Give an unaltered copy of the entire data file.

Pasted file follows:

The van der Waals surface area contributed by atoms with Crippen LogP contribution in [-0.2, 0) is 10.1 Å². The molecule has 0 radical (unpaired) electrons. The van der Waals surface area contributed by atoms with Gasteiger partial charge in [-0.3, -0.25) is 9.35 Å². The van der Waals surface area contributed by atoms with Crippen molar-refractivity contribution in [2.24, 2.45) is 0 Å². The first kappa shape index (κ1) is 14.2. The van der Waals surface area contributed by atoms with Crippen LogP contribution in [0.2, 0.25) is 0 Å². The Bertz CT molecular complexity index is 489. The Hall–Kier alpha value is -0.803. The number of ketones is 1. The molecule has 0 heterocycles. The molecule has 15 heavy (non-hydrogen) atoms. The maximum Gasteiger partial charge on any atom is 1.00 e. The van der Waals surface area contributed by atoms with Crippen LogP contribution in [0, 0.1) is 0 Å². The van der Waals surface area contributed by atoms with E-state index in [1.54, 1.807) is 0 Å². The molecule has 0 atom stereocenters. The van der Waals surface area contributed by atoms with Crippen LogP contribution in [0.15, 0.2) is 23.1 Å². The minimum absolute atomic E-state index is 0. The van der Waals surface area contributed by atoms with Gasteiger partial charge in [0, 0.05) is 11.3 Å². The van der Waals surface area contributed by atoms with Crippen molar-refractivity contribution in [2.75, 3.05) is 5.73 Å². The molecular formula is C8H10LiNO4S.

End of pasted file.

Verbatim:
The van der Waals surface area contributed by atoms with Crippen LogP contribution in [-0.2, 0) is 10.1 Å². The molecule has 0 radical (unpaired) electrons. The van der Waals surface area contributed by atoms with Gasteiger partial charge in [-0.3, -0.25) is 9.35 Å². The van der Waals surface area contributed by atoms with Crippen molar-refractivity contribution in [2.24, 2.45) is 0 Å². The first kappa shape index (κ1) is 14.2. The van der Waals surface area contributed by atoms with Crippen LogP contribution in [0.2, 0.25) is 0 Å². The Bertz CT molecular complexity index is 489. The Hall–Kier alpha value is -0.803. The number of ketones is 1. The molecule has 0 heterocycles. The molecule has 15 heavy (non-hydrogen) atoms. The maximum Gasteiger partial charge on any atom is 1.00 e. The van der Waals surface area contributed by atoms with Crippen LogP contribution in [0, 0.1) is 0 Å². The van der Waals surface area contributed by atoms with E-state index in [1.54, 1.807) is 0 Å². The molecule has 0 atom stereocenters. The van der Waals surface area contributed by atoms with Crippen LogP contribution in [0.15, 0.2) is 23.1 Å². The minimum absolute atomic E-state index is 0. The van der Waals surface area contributed by atoms with Gasteiger partial charge in [0, 0.05) is 11.3 Å². The van der Waals surface area contributed by atoms with Crippen molar-refractivity contribution in [2.75, 3.05) is 5.73 Å². The molecular formula is C8H10LiNO4S.